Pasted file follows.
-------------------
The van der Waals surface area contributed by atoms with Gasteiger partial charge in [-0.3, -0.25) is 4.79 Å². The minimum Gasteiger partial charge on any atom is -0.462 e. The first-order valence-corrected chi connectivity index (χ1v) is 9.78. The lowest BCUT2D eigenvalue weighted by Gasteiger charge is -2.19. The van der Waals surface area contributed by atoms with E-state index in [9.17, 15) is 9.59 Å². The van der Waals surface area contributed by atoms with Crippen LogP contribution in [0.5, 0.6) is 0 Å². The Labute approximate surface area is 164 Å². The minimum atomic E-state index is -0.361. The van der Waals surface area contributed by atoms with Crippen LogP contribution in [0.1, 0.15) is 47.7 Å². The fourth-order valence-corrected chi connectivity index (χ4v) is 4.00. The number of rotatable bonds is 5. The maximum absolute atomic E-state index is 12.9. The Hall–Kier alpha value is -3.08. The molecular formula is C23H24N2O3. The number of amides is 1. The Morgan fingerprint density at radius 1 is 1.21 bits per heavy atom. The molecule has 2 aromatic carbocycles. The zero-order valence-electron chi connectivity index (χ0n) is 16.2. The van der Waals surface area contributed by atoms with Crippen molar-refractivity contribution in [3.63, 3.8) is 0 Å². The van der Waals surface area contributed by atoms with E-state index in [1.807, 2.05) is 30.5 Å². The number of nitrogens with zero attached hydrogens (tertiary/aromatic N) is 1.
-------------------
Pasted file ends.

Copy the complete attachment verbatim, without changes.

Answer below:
The van der Waals surface area contributed by atoms with Gasteiger partial charge in [-0.3, -0.25) is 4.79 Å². The minimum Gasteiger partial charge on any atom is -0.462 e. The first-order valence-corrected chi connectivity index (χ1v) is 9.78. The lowest BCUT2D eigenvalue weighted by Gasteiger charge is -2.19. The van der Waals surface area contributed by atoms with E-state index in [9.17, 15) is 9.59 Å². The van der Waals surface area contributed by atoms with Crippen LogP contribution in [0.5, 0.6) is 0 Å². The Labute approximate surface area is 164 Å². The minimum atomic E-state index is -0.361. The van der Waals surface area contributed by atoms with Crippen LogP contribution in [0.1, 0.15) is 47.7 Å². The fourth-order valence-corrected chi connectivity index (χ4v) is 4.00. The number of rotatable bonds is 5. The maximum absolute atomic E-state index is 12.9. The Hall–Kier alpha value is -3.08. The molecular formula is C23H24N2O3. The number of amides is 1. The Morgan fingerprint density at radius 1 is 1.21 bits per heavy atom. The molecule has 2 aromatic carbocycles. The zero-order valence-electron chi connectivity index (χ0n) is 16.2. The van der Waals surface area contributed by atoms with Crippen molar-refractivity contribution in [3.63, 3.8) is 0 Å². The van der Waals surface area contributed by atoms with E-state index in [1.807, 2.05) is 30.5 Å². The number of nitrogens with zero attached hydrogens (tertiary/aromatic N) is 1.